… of which insomnia is one. That’s a new development. Got to hand it to my body, it is the master of surprise and black humour. I did a bit of soul-searching yesterday (who am I kidding, it was 4 o’clock this morning, when I had yet to fall asleep), and I think I realised that the reason behind my insomnia is psychological. Ultimately, I am afraid of lying in bed waiting to go to sleep. I am afraid of feeling any more than I need to. So I try to read and tire myself out until I can’t keep my eyes open. And alas, my stamina for reading seems to be fairly hardy (thanks, Cambridge…) so it’s taking hours’ worth of words to tire me out. That, plus the fact that my body clock has become conditioned to this erratic cycle.
Chronic pain is brutal in its complete and utter uselessness, and it makes you feel useless too
Ideally, what I’d really like is to go for a lovely long autumnal walk, preferably with an audiobook or magical album (like ‘YES!’ by Jason Mraz, which is basically medicine) in my ears, and a gloved hand holding mine. Crunching in bronzed leaves, watching the metallic splashes as my boot hits November puddles, then returning to a house filled with scented candles and comfortable blankets. Doesn’t that sound lovely? However, there is a snag: walking hurts. As of about a year ago, even minimal walking has begun to trigger flares I would normally have attributed to over-exertion. This has left me extremely disinclined to get out and about, even though psychologically it would do me the power of good.
My alternative? Go for a trip in my imagination. Write. Blog. Pen a song. In fact, usually when I am feeling this bad, my feelings flow out best as music. Perhaps I might have to sit down at the keyboard and see what my heart wants to shout. At least that way, my pain feels like it has some kind of purpose. Usually people are less conflicted about suffering if they know it will bring about good. Even acute pain – you know why it’s there: it’s the body saying, ‘Ouch, don’t do that again!’ or ‘Right, don’t move this bit, I’m trying to fix it.’ Chronic pain is brutal in its complete and utter uselessness, and it makes you feel useless too.
WHERE ARE THE DAYS when my only problem was that I realised halfway to a sleepover that I had left my stuffed penguin at home, and Mum had to drive back to get it and bring it to my friend’s house? WHERE HAVE THOSE DAYS GONE?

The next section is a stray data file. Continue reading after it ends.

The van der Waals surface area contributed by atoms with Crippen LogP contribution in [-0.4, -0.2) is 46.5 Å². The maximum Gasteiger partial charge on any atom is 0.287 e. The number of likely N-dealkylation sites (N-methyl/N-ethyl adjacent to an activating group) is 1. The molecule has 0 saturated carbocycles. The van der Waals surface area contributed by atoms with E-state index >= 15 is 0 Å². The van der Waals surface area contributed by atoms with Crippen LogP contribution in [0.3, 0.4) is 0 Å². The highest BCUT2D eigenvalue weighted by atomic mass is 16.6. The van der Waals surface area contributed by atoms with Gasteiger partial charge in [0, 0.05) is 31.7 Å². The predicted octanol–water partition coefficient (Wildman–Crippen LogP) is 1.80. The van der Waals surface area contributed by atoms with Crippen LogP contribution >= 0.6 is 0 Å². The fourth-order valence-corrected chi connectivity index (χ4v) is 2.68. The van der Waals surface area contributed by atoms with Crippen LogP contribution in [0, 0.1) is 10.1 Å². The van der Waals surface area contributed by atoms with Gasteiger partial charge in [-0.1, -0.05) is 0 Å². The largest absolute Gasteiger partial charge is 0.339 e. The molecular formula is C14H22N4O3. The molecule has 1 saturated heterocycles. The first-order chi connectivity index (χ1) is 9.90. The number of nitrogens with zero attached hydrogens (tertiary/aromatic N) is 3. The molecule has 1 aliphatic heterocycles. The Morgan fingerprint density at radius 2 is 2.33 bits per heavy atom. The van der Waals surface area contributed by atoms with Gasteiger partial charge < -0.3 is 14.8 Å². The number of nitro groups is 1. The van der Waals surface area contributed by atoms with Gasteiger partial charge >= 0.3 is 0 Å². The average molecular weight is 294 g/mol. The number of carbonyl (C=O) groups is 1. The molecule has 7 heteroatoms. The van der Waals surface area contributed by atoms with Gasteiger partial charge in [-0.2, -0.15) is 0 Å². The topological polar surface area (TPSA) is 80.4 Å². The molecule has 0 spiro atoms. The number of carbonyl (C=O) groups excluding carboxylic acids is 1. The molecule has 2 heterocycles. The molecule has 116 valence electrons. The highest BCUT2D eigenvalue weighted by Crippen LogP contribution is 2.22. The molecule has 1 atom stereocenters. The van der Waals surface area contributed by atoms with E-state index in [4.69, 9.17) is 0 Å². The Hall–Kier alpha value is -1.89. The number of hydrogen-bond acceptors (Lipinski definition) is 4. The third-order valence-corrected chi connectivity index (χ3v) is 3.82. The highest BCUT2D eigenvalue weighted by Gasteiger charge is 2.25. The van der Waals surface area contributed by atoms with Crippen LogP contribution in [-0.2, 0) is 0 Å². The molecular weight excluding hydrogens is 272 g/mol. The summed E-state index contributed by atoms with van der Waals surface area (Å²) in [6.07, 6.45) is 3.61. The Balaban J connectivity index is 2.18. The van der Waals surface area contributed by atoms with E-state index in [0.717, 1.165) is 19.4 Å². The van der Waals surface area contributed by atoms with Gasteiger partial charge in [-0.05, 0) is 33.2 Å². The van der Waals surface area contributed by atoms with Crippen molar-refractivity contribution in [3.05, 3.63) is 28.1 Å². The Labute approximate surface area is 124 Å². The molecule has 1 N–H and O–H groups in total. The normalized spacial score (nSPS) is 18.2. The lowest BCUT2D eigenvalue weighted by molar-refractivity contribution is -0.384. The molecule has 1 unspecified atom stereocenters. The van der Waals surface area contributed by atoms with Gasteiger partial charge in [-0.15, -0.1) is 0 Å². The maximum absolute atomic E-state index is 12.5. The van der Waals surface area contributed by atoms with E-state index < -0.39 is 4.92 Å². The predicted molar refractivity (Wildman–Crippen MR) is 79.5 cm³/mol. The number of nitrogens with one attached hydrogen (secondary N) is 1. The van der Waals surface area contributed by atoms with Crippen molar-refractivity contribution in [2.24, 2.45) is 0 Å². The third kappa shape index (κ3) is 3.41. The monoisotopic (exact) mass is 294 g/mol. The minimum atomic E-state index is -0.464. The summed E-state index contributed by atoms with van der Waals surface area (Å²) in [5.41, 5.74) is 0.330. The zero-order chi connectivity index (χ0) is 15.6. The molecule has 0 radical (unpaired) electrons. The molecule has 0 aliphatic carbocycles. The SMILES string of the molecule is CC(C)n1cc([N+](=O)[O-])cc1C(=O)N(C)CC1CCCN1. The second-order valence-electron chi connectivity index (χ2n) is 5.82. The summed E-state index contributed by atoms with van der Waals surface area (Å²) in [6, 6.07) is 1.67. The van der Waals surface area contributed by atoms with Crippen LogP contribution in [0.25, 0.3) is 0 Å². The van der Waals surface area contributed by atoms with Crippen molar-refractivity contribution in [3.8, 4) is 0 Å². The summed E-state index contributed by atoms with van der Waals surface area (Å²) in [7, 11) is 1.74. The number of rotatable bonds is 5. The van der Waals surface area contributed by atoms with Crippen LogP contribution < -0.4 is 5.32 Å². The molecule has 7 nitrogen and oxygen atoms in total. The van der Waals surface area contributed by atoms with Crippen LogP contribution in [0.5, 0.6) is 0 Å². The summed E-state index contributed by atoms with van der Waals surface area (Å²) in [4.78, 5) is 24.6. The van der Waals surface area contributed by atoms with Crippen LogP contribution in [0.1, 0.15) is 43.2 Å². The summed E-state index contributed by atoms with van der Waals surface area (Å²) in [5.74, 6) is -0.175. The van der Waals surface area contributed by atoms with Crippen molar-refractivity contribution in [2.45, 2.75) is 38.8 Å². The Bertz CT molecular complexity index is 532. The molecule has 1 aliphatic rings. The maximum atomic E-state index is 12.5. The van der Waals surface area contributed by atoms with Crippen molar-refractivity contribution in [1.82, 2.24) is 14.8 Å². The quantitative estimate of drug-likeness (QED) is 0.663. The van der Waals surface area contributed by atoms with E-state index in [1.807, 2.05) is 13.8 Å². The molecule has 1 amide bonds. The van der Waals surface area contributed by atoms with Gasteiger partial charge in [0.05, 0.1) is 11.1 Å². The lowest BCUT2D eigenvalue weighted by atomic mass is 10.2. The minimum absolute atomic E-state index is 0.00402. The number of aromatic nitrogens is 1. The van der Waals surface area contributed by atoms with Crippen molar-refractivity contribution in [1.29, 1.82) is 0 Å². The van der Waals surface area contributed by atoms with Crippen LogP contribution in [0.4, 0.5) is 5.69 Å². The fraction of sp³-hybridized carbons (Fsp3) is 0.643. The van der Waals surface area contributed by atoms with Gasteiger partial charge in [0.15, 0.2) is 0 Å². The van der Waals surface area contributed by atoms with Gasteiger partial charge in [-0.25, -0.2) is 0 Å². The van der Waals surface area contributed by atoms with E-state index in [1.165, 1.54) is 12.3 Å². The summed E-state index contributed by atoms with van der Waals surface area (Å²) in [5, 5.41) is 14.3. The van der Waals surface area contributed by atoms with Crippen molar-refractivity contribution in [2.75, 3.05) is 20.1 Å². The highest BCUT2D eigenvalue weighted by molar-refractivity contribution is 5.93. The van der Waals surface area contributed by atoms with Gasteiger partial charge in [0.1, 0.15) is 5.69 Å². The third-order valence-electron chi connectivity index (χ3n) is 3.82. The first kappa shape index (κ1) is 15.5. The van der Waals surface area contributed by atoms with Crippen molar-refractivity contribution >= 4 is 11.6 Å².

Then you read about all the terrors going on in the world and everything just seems more pointless. I’m fighting to participate and stay in a world where precious innocent people get shot at concerts or bombed in the street. The whole world needs covering in prayer, and my stupid chronic pain keeps me focused on the one body I have been given, and how limited I am because of it. My prayers revolve around asking for strength to get through a normal day like water circling down a drain, when they should be asking how I can help alleviate the suffering that seems to abound more than ever. Some days I just get overwhelmed by how CRAP this world is. And yet, if there weren’t people realising this world is so far from what it could and should be, people who dedicate their lives to applying balm to that distress, where would we be? Trouble is, I’m not a doctor. I’m not a counsellor. I’m not a charity worker. Heck, I’m not an anything-worker at the moment. My dream is to write healing books, because that’s the only thing I think I could do that could make a difference. Yet I’m behind on my word count of my novel because I’m in so much sodding pain. (I know I’m blogging but this is really just stream-of-consciousness, isn’t it?!).
I have to keep holding on to the love of my family and the hope of my Saviour. Beyond Him, I do not know what peace there is to be had. Even with Him, peace is rare and struggles are rife. I have to continue to trust this all has purpose (whether it is objectively true or not – at least this way I will invite my mind to infer purpose of its own).
Hang on in there.
All my love and spoons,